Cover image for Oz Clarke's introducing wine.
Title:
Oz Clarke's introducing wine.
Author:
Clarke, Oz.
Personal Author:
Uniform Title:
Introducing wine
Edition:
First U.S. edition.
Publication Information:
New York : Harcourt, 2000.
Physical Description:
144 pages : color illustrations, color maps ; 22 cm
Language:
English
Subject Term:
ISBN:
9780151006427
Format :
Book

Available:*

Library
Call Number
Material Type
Home Location
Status
Clarence Library TP548 .C5753 2000 Adult Non-Fiction Open Shelf
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Anna M. Reinstein Library TP548 .C5753 2000 Adult Non-Fiction Open Shelf
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Audubon Library TP548 .C5753 2000 Adult Non-Fiction Open Shelf
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Summary

Summary

Unlike other wine books, Oz Clarke's Introducing Wine starts off with a guide to choosing the taste of the wine you want. In describing the flavors offered by wine in all its variety, Clarke provides a summation of the varieties and shadings of taste that are available, and then directs you to the grapes, regions, and producers that will give you what you want. Everything flows, so to speak, from taste.
Comprehensive in its summation of everything you'll need to know about tasting, serving, and storing wine, Introducing Wine ends with a guided tour of the shelves of a wine shop. Here you'll learn how to find the taste you are looking for in the most practical and useful way. Vividly illustrated throughout, Introducing Wine is an indispensable companion for beginners as well as anyone who wants to brush up on the world of wine. Direct, unpretentious, and easy to consult, Introducing Wine is the best basic primer on the market, from a supremely knowledgeable and engaging writer.


Reviews 1

Booklist Review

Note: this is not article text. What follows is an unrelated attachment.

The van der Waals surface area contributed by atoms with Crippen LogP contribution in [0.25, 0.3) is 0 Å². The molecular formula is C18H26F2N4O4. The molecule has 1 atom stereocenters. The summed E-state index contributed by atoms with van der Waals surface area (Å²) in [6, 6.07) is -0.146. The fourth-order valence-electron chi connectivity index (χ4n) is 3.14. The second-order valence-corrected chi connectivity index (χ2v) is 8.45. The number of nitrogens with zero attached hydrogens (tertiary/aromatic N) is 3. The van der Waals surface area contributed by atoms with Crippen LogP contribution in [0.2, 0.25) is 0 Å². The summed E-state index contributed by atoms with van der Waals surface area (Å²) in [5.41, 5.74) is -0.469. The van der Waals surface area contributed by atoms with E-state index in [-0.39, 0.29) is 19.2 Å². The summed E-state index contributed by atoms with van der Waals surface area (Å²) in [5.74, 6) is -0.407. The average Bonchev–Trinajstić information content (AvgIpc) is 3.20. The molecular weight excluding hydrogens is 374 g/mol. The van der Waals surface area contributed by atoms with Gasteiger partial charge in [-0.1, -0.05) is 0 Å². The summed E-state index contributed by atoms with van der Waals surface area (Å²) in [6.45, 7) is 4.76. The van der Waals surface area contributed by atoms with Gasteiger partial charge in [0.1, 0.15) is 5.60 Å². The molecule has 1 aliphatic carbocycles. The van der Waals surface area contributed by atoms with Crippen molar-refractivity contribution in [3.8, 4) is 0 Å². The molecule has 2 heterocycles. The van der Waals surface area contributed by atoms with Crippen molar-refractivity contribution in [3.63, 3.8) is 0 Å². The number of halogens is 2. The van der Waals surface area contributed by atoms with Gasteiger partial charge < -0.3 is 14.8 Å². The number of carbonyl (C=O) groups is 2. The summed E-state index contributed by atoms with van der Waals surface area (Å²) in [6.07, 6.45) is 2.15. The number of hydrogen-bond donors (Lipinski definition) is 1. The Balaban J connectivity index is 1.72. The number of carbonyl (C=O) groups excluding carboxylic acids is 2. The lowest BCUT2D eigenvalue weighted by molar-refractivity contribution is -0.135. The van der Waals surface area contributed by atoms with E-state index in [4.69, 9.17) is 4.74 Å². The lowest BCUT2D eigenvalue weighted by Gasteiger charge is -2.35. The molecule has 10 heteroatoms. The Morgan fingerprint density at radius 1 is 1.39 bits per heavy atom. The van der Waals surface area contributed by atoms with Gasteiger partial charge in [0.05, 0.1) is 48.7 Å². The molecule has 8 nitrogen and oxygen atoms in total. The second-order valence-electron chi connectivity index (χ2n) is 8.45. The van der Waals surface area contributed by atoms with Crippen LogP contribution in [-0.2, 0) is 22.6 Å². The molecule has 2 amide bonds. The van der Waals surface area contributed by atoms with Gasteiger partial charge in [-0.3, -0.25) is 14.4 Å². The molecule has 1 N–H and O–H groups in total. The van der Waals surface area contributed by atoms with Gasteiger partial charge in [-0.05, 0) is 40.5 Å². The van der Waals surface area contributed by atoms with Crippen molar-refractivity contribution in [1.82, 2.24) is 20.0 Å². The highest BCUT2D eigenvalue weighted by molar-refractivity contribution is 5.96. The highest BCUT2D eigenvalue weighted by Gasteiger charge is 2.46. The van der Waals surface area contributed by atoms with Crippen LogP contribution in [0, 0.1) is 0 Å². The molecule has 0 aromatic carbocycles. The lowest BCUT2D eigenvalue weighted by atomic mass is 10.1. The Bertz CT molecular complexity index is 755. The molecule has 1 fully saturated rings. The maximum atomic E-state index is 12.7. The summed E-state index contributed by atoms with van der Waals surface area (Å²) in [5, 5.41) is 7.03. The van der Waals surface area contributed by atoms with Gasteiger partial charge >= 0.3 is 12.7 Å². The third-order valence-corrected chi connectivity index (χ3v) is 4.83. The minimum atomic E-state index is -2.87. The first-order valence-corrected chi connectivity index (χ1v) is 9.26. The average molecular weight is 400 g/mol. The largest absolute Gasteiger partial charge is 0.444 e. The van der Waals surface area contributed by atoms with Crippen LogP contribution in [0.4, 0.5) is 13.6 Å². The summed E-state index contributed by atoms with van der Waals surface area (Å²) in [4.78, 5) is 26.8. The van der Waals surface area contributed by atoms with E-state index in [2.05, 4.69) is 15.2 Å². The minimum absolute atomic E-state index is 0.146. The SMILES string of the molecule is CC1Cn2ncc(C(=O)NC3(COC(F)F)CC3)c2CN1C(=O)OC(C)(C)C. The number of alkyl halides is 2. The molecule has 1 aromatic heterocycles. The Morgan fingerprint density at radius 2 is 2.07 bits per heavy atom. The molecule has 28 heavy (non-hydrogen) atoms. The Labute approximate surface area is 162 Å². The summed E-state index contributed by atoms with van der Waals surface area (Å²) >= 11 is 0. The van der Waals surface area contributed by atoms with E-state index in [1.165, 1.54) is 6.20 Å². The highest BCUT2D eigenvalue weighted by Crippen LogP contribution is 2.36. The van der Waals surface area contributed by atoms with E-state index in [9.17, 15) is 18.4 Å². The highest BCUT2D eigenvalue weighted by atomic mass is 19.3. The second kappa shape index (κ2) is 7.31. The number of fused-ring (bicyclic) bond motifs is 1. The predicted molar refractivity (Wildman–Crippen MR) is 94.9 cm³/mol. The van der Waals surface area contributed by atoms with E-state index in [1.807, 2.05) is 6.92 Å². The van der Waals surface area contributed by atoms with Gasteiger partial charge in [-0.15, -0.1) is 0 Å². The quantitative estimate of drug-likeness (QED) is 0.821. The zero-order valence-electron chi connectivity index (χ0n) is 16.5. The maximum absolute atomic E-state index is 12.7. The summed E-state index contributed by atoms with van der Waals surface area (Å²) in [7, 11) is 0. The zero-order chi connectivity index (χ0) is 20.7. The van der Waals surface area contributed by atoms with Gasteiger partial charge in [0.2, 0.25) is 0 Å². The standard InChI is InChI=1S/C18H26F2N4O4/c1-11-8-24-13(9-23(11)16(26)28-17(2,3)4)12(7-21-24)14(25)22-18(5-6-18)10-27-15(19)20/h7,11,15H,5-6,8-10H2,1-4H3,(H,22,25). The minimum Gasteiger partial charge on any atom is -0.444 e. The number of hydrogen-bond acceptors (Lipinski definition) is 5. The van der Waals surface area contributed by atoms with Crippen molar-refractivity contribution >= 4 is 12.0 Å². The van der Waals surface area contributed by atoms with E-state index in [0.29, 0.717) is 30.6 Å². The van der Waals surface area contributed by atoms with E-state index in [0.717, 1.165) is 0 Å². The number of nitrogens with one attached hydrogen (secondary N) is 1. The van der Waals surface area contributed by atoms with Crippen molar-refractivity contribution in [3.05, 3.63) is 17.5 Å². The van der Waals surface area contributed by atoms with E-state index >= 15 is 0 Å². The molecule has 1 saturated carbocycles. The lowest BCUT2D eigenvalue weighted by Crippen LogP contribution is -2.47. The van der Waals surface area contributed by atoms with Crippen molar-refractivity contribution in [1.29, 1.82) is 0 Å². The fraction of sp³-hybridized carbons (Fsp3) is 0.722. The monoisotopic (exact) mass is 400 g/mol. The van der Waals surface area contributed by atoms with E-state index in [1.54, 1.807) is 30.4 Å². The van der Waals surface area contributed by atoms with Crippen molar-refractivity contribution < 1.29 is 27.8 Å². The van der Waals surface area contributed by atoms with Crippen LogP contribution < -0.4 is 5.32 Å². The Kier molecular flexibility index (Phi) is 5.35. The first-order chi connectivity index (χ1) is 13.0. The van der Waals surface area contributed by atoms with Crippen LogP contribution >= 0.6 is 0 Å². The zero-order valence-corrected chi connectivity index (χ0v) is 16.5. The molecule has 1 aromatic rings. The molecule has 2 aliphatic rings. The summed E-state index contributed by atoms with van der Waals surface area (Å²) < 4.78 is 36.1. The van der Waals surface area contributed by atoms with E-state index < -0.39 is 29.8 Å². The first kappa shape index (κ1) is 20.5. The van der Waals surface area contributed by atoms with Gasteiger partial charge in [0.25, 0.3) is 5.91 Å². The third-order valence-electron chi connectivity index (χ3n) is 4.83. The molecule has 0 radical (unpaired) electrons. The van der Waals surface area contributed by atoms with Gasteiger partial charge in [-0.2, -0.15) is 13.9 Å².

Vegetarian cooking appeals to those conscious of food's many physiological effects on the human body. Some follow a vegetarian diet out of fear; others embrace it joyfully, finding vegetarianism's principles deeply satisfying to more than merely physical hunger. But finding a useful, reliable, vegetarian cookbook can prove more daunting than clinging to a no-meat regimen at the Texas state fair. Some vegetarian cookbooks eschew meat and dairy products completely--no fish, no eggs, no cheese. Other books allow dairy products, following the rubric "If it doesn't look back at you, you may eat it." At the beginning of fall, when the nation's seasonal gardens are overflowing with their accustomed annual bounty of sweet corn, tomatoes, berries, squashes, root vegetables, and fruits, vegetarianism makes a very viable diet. Being vegetarian in February may not be as problematic as once it was, but it's still not a time to discover food's optimum flavors. The Modern Vegetarian Kitchen, by Peter Berley with Melissa Clark, follows vegetarian principles, but Berley readily concedes that not every person's constitution is equipped to follow this diet resolutely. Thus, he offers recipes that include meat substitutes such as tempeh and seitan, but he dresses them carefully to ensure a full complement of flavor components. His Seitan Bourguignonne contains virtually identical ingredients to its classic provincial French model but without beef and bacon. Similarly, except for the substitution of seitan for lamb, Berley's shepherd's pie could pass for a well-seasoned version of the genuine article. Berley's experiences with macrobiotic cookery show in his love of Japanese ingredients such as burdock root. Thus, he generates new audiences for ancient Eastern vegetables. Currently popular foods attract Berley's attention, too. Polenta, a North Italian staple of boiled cornmeal, gets a healthy twist by substituting millet for the customary cornmeal and mellowing out with pureed sweet potato. As a brunch presentation, Spinach-Mushroom Quiche's crust gains texture from oats and sesame seeds. The book wisely follows the seasons in order to take full advantage of vegetables at the height of their ripeness. This focus on flavor helps keep vegetarians on track and also helps decrease yearnings for foods outside the diet's strictures. Leave it to chef Stephan Pyles to accomplish the seemingly impossible. His Southwestern Vegetarian (with John Harrisson) takes the cuisine of a territory universally famed for whole hog barbecues and ox roasts and produces recipes observing vegetarianism's tenets. He achieves his goal by first reaching into the wealth of salsas produced through Mexican cooking's influence on the Southwest. Moles, both green and red, flavor a wealth of grilled vegetable combinations. Squash and corn provide backbone for a number of soups. Smoked salmon and horseradish mashed potatoes violate the strictest vegetarian rules, but the attraction of this combination can't be denied. Canyon Cowboy Beans with Mexican corn bread provide complete protein building blocks to ensure proper nutrition within vegetarian confines. The success of Pyles' cuisine relies on his talented sophistication in bringing together many traditions. Just the name Poblano-Dried Fruit Risotto Cakes with Green Mango-Habanero Jam bespeaks a symphonic genius in handling both flavors and culinary traditions. The tyro vegetarian, particularly the teenage one rebelling against the dominant "burger culture," will relish the irreverent tone of Evelyn Raab's delightfully illustrated The Clueless Vegetarian. Raab assumes the posture of a teacher whose audience knows virtually nothing about vegetarian cooking but who believe it may be an appropriate choice for their lives. Raab takes care to define terms and to present recipes that presuppose no prior cooking experience. Her recipe classification system, rendered in icons, will also attract the computer-minded young adult. Despite her simple approach, Raab's recipes reflect a range of cooking styles and cater to today's multiethnic tastes with an emphasis on Italian and Mexican dishes and such Eastern exotica as pad Thai. So eager is she to expand her readers' horizons that she gives extensive instructions on managing the intricacies of phyllo pastry, a base for many Middle Eastern appetizers and entrees. Vegans, the most disciplined of vegetarians, consume neither dairy products nor eggs. They have to watch their diets particularly carefully to avoid protein deficiencies. Myra Kornfeld explores this regimen in The Voluptuous Vegan, determined that such a diet need not mean bland cooking. Her Mushroom, French Lentil, and Chestnut Ragumakes a rich, satisfying entree, and she manages to create a shepherd's pie using tempeh and zucchini under a blanket of potatoes mashed with horseradish. Although some people are attracted by vegetarianism's ethical and health claims, others argue that the central principle of good eating is that foods be organic, raised without pesticides or chemically enhanced fertilizers. Jesse Ziff Cool's Your Organic Kitchen has recipes including red meats, but her emphasis on organic produce skews her toward a diet lower in meat use than customary. Her recipes, arranged by seasons, attract with smart, simple ideas such as enhancing ordinary creamed peas and potatoes with Gorgonzola and chives. When it comes to a beverage suitable for vegetarians to enjoy at mealtime, what could be more appropriate than wine? It's an ancient drink, its health benefits have been know since biblical times, it contains no animal products, and it's nearly universally available to adults. British oenophile Oz Clarke has produced a new primer on wine that combines some of the best approaches from previous books into a highly useful reference. Oz Clarke's Introducing Wine groups all wines into fifteen categories that define each one's major characteristics. Well-structured tables organize additional data for easy accessibility. Shunning the high-flown language of many books for the wine novice, Clarke teaches practical, useful terms and techniques that demystify without sacrificing pleasure. His approach benefits further from a nonexclusionary stance that embraces equally all the world's wines, not just those from France, Italy, and California. All but the most disciplined vegetarians relish sweets of any sort, especially desserts. Maria Bruscino Sanchez follows her two earlier treatises on Italian cakes and cookies with Sweet Maria's Italian Desserts. Although most dinners in Italy typically close with fresh fruit, the Italian kitchen has produced beloved dessert classics on the order of cannoli, cheesecake, and gelato. Visitors to Sicily remember fondly the pound cake and ricotta layers of cassata spiked with local liqueur and robed in dark chocolate. More spectacular still are those Italian cakes based on devastatingly rich chestnuts blended with cream and served with flourless cake turned ebony with massive amounts of bittersweet chocolate. The Italians have also perfected a dessert called semi-freddo, a "half-frozen" version of ice cream much less laborious to prepare at home. Sanchez's apricot-almond version may convert even the most obstinate gelato mavens. In similar vein, Bruce's Bakery Cookbook offers recipes from Bruce Zipes' eponymous Long Island bakery. Zipes makes his own riffs on standard dessert items. For example, he ensures an ultratender crumb in his pound cake by insisting on confectioners' sugar in the batter. His Linzer torte improves the Viennese original with a layer of fresh red raspberries. Irish Soda Bread, normally innocuous, secures significant texture from whole-wheat flour and a sprinkling of currants, not to mention a flavor boost from caraway seeds. Lemon Meringue Pie, an American favorite, has a layer of sponge cake between the rich filling and the airy meringue to keep the meringue from disintegrating as rapidly as it might otherwise.